A way to share and manage lots.
Shanghart Gallery, Shanghai
Standing against the mainstream, Zhang Enli’s practice does not tackle issues of consumer criticism such as ‘Political Pop’ or ‘Kitsch Art’, which was the focal subject of most of his Chinese contemporaries in the wake China’s post-socialist society of the nineties. Rather, Zhang’s body of work consists primarily on the portrayals of everyday objects that are frequently overlooked.
A Pile of Boxes 2009 is an emblematic example of Zhang’s distinctive manner of painting every day objects. It depicts, as the title articulates, a pile of boxes. Its personal domestic quality entices the viewer to identify with the boxes and recognize them not simply as insignificant features, but rather as being invested with life. There is a tension between whether the boxes are empty or full, which speaks to the viewer’s desire of uncovering what lies inside them. The diluted painterly gestures show influence of the washes of traditional Chinese brush painting. They deliberately appear unfinished and sketch-like, transforming the ordinary into the beautiful, while making us aware of the essence of painting. He does not attempt to give his objects further significance. Instead, he liberates them from their dominant symbols and metaphors that one invests in them to construct a social hierarchy.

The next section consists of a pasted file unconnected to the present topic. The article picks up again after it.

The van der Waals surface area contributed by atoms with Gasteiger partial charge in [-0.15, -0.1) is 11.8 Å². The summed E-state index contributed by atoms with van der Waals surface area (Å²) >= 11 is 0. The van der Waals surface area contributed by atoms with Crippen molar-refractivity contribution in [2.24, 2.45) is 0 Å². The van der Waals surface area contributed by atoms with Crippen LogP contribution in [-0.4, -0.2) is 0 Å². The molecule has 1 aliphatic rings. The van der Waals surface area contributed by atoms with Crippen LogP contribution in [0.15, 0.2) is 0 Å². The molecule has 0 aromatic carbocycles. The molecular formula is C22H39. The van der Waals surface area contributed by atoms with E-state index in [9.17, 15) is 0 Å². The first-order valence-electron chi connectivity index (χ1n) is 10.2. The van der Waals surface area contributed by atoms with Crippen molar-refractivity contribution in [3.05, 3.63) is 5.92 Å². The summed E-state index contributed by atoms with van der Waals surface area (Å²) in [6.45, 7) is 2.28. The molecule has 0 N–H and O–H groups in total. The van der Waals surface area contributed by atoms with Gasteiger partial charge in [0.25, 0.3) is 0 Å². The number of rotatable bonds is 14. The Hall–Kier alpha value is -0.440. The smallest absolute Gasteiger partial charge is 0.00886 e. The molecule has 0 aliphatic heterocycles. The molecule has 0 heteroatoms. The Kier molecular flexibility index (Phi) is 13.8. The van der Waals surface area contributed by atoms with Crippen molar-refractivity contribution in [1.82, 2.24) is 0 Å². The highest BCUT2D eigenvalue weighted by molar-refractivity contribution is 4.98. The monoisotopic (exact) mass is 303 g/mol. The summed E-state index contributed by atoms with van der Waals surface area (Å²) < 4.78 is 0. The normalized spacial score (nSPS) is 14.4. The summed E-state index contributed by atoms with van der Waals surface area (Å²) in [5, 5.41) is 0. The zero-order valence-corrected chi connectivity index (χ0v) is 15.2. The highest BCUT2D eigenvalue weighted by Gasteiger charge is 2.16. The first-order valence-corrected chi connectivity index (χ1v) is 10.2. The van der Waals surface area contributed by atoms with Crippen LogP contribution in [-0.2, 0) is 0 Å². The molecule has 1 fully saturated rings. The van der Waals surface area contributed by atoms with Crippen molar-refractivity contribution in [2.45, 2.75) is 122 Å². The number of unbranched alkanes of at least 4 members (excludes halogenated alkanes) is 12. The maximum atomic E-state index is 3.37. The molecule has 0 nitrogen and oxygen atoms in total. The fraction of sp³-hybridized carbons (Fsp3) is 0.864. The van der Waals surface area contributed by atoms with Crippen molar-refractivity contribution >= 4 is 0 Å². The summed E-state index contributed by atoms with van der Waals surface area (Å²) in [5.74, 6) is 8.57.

Selecting visual material from anything close at hand- whether it may be a string, an ashtray or a lavatory - the artist takes us on a journey into his world. Zhang records details of the most ordinary aspects of contemporary life, from such a unique perspective that they are elevated to the status of art.
London Auction 9 February 2016 7pm